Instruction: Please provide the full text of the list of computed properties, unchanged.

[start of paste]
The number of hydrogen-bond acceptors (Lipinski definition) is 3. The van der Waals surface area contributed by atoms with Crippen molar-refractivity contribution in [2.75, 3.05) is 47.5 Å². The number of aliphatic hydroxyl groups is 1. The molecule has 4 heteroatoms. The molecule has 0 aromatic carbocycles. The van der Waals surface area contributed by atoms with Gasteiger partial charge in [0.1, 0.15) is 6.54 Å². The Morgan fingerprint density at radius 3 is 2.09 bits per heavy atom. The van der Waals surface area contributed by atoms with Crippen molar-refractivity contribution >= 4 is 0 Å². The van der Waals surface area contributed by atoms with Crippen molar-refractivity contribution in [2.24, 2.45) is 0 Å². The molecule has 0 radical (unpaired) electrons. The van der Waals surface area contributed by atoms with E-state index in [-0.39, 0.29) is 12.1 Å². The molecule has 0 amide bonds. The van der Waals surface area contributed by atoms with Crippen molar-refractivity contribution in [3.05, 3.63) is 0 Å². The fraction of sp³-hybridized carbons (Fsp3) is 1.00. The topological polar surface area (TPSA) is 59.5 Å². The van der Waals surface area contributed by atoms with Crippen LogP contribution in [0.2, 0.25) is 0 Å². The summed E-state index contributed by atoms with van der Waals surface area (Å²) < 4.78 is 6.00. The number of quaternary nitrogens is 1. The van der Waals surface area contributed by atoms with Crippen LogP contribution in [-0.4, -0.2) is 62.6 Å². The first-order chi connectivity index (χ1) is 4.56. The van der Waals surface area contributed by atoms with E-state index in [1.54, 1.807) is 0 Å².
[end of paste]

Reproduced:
The number of hydrogen-bond acceptors (Lipinski definition) is 3. The van der Waals surface area contributed by atoms with Crippen molar-refractivity contribution in [2.75, 3.05) is 47.5 Å². The number of aliphatic hydroxyl groups is 1. The molecule has 4 heteroatoms. The molecule has 0 aromatic carbocycles. The van der Waals surface area contributed by atoms with Gasteiger partial charge in [0.1, 0.15) is 6.54 Å². The Morgan fingerprint density at radius 3 is 2.09 bits per heavy atom. The van der Waals surface area contributed by atoms with Crippen molar-refractivity contribution >= 4 is 0 Å². The van der Waals surface area contributed by atoms with Crippen molar-refractivity contribution in [2.24, 2.45) is 0 Å². The molecule has 0 radical (unpaired) electrons. The van der Waals surface area contributed by atoms with E-state index in [-0.39, 0.29) is 12.1 Å². The molecule has 0 amide bonds. The van der Waals surface area contributed by atoms with Crippen molar-refractivity contribution in [3.05, 3.63) is 0 Å². The fraction of sp³-hybridized carbons (Fsp3) is 1.00. The topological polar surface area (TPSA) is 59.5 Å². The van der Waals surface area contributed by atoms with Crippen LogP contribution in [0.2, 0.25) is 0 Å². The summed E-state index contributed by atoms with van der Waals surface area (Å²) < 4.78 is 6.00. The number of quaternary nitrogens is 1. The van der Waals surface area contributed by atoms with Crippen LogP contribution in [-0.4, -0.2) is 62.6 Å². The first-order chi connectivity index (χ1) is 4.56. The van der Waals surface area contributed by atoms with E-state index in [1.54, 1.807) is 0 Å².